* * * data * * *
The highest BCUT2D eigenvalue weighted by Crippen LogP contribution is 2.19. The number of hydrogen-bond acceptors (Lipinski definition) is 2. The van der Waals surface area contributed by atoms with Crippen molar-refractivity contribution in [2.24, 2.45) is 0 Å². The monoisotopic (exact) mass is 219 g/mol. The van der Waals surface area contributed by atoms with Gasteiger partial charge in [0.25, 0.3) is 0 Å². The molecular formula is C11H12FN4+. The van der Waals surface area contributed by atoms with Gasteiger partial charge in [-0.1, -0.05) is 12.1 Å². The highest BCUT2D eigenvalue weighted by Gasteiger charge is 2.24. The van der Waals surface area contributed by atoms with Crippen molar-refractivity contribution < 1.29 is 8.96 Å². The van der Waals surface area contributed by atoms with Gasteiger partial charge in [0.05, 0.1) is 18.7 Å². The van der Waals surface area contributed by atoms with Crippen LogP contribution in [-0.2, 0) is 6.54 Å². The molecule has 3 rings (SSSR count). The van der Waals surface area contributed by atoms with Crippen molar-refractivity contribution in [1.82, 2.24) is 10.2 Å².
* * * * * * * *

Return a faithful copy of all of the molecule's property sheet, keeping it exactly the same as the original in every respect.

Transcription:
The highest BCUT2D eigenvalue weighted by Crippen LogP contribution is 2.19. The number of hydrogen-bond acceptors (Lipinski definition) is 2. The van der Waals surface area contributed by atoms with Crippen molar-refractivity contribution in [2.24, 2.45) is 0 Å². The monoisotopic (exact) mass is 219 g/mol. The van der Waals surface area contributed by atoms with Gasteiger partial charge in [0.25, 0.3) is 0 Å². The molecular formula is C11H12FN4+. The van der Waals surface area contributed by atoms with Gasteiger partial charge in [-0.1, -0.05) is 12.1 Å². The highest BCUT2D eigenvalue weighted by Gasteiger charge is 2.24. The van der Waals surface area contributed by atoms with Crippen molar-refractivity contribution < 1.29 is 8.96 Å². The van der Waals surface area contributed by atoms with Gasteiger partial charge in [0.05, 0.1) is 18.7 Å². The van der Waals surface area contributed by atoms with Crippen LogP contribution in [-0.2, 0) is 6.54 Å². The molecule has 3 rings (SSSR count). The van der Waals surface area contributed by atoms with Crippen molar-refractivity contribution in [1.82, 2.24) is 10.2 Å².